Zen and the Art of Firmware Maintenance

In this article, I touch on coding style, coding standards and philosophy. To paraphrase Robert Pirsig from “Zen and the Art of Motorcycle Maintenance”, this article is not really about Zen and does not tell you how to maintain firmware (or software). However, if you follow my advice, you will be on the path to coding nirvana. And you will bring great joy and enlightenment to the world.

Aspire to create a work of art and beauty with every piece of code you write. Remember that firmware lives for ever. Long after the developer has left for another job (or moved to another position) the firmware for the project lives on. I have been an Embedded Systems Consultant for over 25 years. In that time, I have worked on, ported, added to, or rewritten, firmware from dozens of different developers. Some has been beautiful, creative and inspiring. Some has been atrocious and depressing.  That code you left behind bears your name. You should strive to leave behind a software legacy that will impress others with the professionalism and beauty of the art you put into developing it.

When you design code, always think of your audience. Firmware and its included documentation is not written for the developer or even the end user. True, the user cares about how well the product works, how easy it is to use, and how the product makes him feel (i.e. this is fun to use), rather than how efficient your interrupt structure is or how elegant and meticulous your coding style is. The next developer who inherits your project certainly will care. You can make her life easy (and she will marvel over your abilities as she works on the code) or you can make her life miserable. You should always write you code with that audience, the next developer who will work with your code, in mind.  You want to impress to him with the simplicity, elegance, the robustness of your work. Make your firmware a thing of beauty to read. Impress others (through the use of embedded comments and documentation) with how much thought you put into the design. Show them how much time you put into making it easy to maintain.

Make sure your work is easy to follow. Comment all of your functions. Explain any tricks or non-conventional coding with comments that explain your thinking. Even it is obvious to you, it may not be to the next person. I have never complained that someone documented their work too thoroughly. Strive for simplicity. As Albert Einstein said, “Everything should be made as simple as possible, but no simpler”.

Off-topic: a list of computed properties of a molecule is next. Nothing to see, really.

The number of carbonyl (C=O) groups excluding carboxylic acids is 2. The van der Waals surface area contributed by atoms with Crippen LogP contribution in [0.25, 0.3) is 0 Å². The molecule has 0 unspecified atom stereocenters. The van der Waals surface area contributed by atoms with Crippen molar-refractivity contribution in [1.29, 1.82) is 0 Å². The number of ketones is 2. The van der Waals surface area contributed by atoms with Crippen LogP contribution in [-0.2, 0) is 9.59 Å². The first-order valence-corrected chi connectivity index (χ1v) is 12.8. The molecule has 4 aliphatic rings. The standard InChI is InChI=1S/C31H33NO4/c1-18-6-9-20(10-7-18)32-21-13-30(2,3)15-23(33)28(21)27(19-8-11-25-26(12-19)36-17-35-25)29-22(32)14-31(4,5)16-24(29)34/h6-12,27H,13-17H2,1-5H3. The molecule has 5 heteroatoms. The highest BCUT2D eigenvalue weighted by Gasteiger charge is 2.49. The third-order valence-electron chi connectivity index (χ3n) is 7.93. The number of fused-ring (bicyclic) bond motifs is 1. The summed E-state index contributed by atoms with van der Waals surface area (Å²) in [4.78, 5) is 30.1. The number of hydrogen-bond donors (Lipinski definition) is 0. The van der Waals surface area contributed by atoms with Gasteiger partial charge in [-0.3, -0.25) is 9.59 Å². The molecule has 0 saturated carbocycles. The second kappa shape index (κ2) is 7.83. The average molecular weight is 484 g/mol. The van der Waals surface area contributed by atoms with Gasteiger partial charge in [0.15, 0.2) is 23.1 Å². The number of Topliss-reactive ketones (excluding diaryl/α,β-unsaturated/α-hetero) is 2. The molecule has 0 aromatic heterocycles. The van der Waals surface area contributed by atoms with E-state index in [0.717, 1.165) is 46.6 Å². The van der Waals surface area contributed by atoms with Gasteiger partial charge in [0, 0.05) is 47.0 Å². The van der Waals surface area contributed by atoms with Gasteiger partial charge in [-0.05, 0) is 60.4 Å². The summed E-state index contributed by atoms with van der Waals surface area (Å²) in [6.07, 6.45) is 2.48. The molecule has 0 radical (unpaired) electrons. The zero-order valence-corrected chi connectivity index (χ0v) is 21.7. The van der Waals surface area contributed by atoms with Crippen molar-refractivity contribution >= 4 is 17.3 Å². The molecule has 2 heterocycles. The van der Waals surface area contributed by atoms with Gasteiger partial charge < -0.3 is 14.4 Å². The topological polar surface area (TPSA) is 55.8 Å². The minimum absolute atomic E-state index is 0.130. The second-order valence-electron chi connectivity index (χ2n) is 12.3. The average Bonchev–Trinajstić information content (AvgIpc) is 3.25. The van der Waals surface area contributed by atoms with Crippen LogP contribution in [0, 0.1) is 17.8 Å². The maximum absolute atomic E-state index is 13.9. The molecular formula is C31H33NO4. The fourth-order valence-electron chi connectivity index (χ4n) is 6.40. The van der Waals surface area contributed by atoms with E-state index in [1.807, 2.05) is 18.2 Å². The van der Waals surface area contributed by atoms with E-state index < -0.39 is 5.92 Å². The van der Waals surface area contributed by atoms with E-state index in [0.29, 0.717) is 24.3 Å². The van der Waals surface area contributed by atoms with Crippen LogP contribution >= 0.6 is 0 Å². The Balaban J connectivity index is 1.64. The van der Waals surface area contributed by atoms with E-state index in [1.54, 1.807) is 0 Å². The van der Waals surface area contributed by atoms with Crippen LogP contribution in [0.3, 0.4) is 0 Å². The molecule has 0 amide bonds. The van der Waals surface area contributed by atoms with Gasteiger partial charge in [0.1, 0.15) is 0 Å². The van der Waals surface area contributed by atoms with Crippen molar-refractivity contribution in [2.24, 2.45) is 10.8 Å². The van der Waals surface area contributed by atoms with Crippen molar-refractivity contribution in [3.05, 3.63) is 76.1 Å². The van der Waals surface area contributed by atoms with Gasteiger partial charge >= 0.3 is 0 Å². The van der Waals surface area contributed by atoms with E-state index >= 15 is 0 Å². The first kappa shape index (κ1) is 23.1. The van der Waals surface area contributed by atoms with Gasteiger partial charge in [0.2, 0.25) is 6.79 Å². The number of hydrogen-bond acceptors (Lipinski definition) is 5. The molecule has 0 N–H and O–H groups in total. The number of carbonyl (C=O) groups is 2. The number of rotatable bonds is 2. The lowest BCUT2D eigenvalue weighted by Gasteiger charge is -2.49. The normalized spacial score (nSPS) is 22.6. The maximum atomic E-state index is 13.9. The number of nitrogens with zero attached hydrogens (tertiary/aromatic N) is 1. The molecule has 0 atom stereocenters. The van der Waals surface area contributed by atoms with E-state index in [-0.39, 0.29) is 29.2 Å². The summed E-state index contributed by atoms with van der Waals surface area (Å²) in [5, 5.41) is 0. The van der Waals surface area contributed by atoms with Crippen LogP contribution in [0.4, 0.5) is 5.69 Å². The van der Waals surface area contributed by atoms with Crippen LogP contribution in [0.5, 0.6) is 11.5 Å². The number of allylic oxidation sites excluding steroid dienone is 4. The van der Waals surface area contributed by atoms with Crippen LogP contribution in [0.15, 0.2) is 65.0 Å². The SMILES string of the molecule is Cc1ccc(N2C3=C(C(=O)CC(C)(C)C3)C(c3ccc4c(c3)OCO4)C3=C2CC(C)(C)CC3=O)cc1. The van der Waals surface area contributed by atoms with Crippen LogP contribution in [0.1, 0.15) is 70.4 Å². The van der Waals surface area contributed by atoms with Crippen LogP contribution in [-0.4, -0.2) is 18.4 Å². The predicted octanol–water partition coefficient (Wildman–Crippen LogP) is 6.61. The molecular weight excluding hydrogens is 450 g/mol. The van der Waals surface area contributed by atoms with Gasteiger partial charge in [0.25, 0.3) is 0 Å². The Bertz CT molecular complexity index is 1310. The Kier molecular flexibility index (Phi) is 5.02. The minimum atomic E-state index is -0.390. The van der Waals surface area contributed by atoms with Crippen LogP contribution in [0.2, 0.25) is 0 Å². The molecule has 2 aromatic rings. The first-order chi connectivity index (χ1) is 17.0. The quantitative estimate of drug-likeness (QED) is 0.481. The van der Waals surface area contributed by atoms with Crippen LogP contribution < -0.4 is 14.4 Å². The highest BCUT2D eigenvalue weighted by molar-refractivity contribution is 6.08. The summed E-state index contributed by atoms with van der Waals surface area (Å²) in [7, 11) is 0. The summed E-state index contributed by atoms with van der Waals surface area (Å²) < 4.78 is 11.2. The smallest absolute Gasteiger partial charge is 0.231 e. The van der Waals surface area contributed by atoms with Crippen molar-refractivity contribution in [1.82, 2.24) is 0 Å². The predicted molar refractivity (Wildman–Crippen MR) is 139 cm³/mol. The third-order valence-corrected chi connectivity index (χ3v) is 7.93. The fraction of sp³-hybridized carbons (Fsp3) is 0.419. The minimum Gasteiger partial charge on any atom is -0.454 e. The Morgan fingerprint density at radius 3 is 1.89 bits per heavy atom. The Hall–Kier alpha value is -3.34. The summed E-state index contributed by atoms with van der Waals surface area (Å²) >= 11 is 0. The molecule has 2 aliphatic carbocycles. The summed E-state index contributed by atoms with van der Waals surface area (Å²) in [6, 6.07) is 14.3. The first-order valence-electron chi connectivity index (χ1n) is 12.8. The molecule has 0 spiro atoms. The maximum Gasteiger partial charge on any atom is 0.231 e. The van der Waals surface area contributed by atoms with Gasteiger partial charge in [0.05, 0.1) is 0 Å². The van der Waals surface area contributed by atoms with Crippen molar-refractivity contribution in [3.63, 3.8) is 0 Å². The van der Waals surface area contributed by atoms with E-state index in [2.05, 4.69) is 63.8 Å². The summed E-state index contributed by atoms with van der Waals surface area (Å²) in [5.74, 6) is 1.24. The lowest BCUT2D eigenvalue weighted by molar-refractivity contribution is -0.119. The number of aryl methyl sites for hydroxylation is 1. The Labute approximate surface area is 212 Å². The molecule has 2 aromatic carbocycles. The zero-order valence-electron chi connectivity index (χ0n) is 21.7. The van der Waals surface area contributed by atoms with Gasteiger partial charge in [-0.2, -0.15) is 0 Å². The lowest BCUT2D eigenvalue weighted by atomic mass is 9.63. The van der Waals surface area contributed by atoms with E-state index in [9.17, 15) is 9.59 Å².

Obscure coding does not impress me. I am genuinely impressed by people who can create simple, understandable and robust solutions to complex problems. Experienced programmers understand that the system requirements will change and anticipate this by the flexibility of their programming style. Design your firmware so it easy to change and grow. Strive to create something that can stand as a teaching tool for new engineers and programmers.  They will look at your code and learn from your professionalism and experience. I still learn tips and techniques from the more artistic firmware I have worked with and they become part of my repertoire.

Documentation and code comments are not written for you or your manager. Don’t think of them as drudgery. They are your legacy. Your firmware is your work of art that you leave to history. This is your chance to impress future generations of developers with your ingenuity, your creativity and your professionalism. It will build your reputation and the force will be with you. And it will make the next persons job a more pleasant experience.

Bob Weiman (TheOracle) is a Consultant designing Real-Time Embedded Systems for Medical, Commercial, and Robotics applications. He is the President of Oracle Engineering Inc. (www.AskTheOracle.com).